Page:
Happy Days For Hammond

Happy Days For Hammond

With prize money heading towards £150,000 and his best tally of winners since 2000, this could well prove to be one of Micky Hammond’s most successful winter's.

He came late to the world of horseracing. At the age of 16 with little idea of a career path, it was suggested to him that at five foot tall and weighing a mere seven stone he was the right size and shape to become a jockey.
The idea appealed to him and he contacted local trainer Brian Swift based at Epsom, in the hope of becoming an apprentice jockey. Whilst waiting for that opportunity to come to fruition he landed a weekend job with another local trainer TM Jones. He soon learned the basics of horse care, as well as learning to ride. At the end of his final school year, Mr Jones persuaded him to stay on at the yard.

In the couple of years that followed Hammond shot up to 5ft 7 and went from seven to nine stone. A career on the flat became unrealistic. He decided to go and work for Hugh O’Neill at Coldharbour in Surrey. A jumps stable housing almost 30 horses, Hammond became a stable lad and then a conditional jockey riding his first winner aboard Excelsior in a chase at Windsor in 1982. He went on to ride out his claim with around 70 winners over three seasons.

After injuring his back during a race he decided a change of scenery was in order and took up a post in Middleham with owner George Dawes and trainer George Moore. With just 18 horses split between flat and jumps, Hammond worked in the yard and rode over the jumps.

He won the Scottish National at Ayr, and picked up many of the best rides from the various Middleham trainers. He rode 63 winners in 1987/88 season, and was lying second to Peter Scudamore in the jockey’s title when he broke his leg in April 1988. He was out of action until September but shortly after returning broke his leg once again in a nasty schooling accident. Although he returned to action in March 1989, he decided to retire from race-riding on 1 January 1990 and turned his attention to training.

During his last couple of years with Moore, he had gained valuable training experience, taking over whenever the boss was away on holiday. He had gained in confidence, and when the switch became permanent he was more than ready for the challenge.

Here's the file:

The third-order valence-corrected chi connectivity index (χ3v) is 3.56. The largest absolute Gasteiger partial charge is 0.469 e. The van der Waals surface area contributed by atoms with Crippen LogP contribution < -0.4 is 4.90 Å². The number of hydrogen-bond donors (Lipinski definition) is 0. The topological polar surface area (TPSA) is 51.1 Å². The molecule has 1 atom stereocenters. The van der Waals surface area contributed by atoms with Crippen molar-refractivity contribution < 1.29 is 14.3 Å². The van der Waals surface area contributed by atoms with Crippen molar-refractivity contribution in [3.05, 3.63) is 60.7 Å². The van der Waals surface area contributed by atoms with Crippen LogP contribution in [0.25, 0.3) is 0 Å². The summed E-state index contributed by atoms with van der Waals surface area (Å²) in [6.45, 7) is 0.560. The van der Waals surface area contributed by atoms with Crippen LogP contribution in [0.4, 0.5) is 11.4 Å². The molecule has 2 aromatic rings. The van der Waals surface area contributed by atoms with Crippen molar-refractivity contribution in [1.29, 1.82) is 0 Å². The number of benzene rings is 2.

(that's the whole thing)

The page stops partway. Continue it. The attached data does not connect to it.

He took out his licence in May 1990 at Tupgill Stables alongside the Low Moor at Middleham. Starting with just 15 or so horses the yard soon expanded to 30. The stable went on to have 32 winners in that first year, 38 in his second jump’s season and 51 in his third. He had established himself as one of the top new training talents and started to attract major owners such as Trevor Hemmings.

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Towards the end of the 1990s, Hammond was regularly amongst the top dozen trainers, and a leading light in the North. He moved to Oakwood Stables, his present home, in 1997.

A successful dual purpose yard, 2015 is proving to be one of Hammond’s best. Off the back of his best ever flat campaign, the jumps team are now stepping up to the plate.

The five-year-old hurdler Maxie T won at Kelso last time out, storming clear to win by almost 20 lengths. He looks sure to continue on a steep upward curve. And on the same card, Hammond saddled Caraline to a similarly impressive success. The mare is three from three this winter; with two victories over fences and one over hurdles. She’s a nicely bred daughter of Martaline out of a Villez mare and is open to plenty of improvement.

The yard’s star is arguably the two-mile chaser Just Cameron. He had a cracking spring of 2015 when second in a Grade 1 at Punchestown behind Un De Sceaux. His reappearance at Sandown may have been a little under-whelming, nevertheless he is a horse of quality, and is sure to make his mark over the coming months.

The yard is also buzzing from the success of having three of the team shortlisted for this year’s prestigious Godolphin Stud & Stable Staff Awards. Gemma Hogg, Becky Smith and Lauren Lucas have made the final ten in their respective categories.

Hammond and his team are certainly moving in the right direction. It looks like being a winter to remember for the North Yorkshire yard.

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